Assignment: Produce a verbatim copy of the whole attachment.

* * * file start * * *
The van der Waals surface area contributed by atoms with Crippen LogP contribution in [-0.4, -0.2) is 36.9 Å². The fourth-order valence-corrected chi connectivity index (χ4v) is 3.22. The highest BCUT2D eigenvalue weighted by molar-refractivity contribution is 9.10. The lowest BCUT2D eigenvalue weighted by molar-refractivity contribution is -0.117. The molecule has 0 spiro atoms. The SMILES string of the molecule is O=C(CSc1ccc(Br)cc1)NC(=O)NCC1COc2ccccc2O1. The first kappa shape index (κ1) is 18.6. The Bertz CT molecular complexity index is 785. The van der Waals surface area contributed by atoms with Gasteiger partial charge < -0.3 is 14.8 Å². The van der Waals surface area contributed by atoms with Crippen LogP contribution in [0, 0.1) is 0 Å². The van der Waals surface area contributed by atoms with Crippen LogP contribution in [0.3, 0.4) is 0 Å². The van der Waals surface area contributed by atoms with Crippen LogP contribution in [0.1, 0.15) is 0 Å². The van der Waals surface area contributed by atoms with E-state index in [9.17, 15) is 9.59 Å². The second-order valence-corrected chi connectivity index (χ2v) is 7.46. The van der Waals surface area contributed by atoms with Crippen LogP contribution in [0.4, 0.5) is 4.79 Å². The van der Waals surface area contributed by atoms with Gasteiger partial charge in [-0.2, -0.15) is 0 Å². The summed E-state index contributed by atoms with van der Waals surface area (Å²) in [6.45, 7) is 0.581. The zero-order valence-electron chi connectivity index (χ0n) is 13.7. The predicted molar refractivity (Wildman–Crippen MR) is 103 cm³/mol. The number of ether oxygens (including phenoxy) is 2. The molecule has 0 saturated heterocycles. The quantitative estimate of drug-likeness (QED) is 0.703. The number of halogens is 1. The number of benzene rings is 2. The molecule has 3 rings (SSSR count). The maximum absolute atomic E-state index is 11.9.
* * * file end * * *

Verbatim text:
The van der Waals surface area contributed by atoms with Crippen LogP contribution in [-0.4, -0.2) is 36.9 Å². The fourth-order valence-corrected chi connectivity index (χ4v) is 3.22. The highest BCUT2D eigenvalue weighted by molar-refractivity contribution is 9.10. The lowest BCUT2D eigenvalue weighted by molar-refractivity contribution is -0.117. The molecule has 0 spiro atoms. The SMILES string of the molecule is O=C(CSc1ccc(Br)cc1)NC(=O)NCC1COc2ccccc2O1. The first kappa shape index (κ1) is 18.6. The Bertz CT molecular complexity index is 785. The van der Waals surface area contributed by atoms with Gasteiger partial charge < -0.3 is 14.8 Å². The van der Waals surface area contributed by atoms with Crippen LogP contribution in [0, 0.1) is 0 Å². The van der Waals surface area contributed by atoms with Crippen LogP contribution in [0.3, 0.4) is 0 Å². The van der Waals surface area contributed by atoms with Crippen LogP contribution in [0.1, 0.15) is 0 Å². The van der Waals surface area contributed by atoms with E-state index in [9.17, 15) is 9.59 Å². The second-order valence-corrected chi connectivity index (χ2v) is 7.46. The van der Waals surface area contributed by atoms with Crippen LogP contribution in [0.4, 0.5) is 4.79 Å². The van der Waals surface area contributed by atoms with Gasteiger partial charge in [-0.2, -0.15) is 0 Å². The summed E-state index contributed by atoms with van der Waals surface area (Å²) in [6.45, 7) is 0.581. The zero-order valence-electron chi connectivity index (χ0n) is 13.7. The predicted molar refractivity (Wildman–Crippen MR) is 103 cm³/mol. The number of ether oxygens (including phenoxy) is 2. The molecule has 0 saturated heterocycles. The quantitative estimate of drug-likeness (QED) is 0.703. The number of halogens is 1. The number of benzene rings is 2. The molecule has 3 rings (SSSR count). The maximum absolute atomic E-state index is 11.9.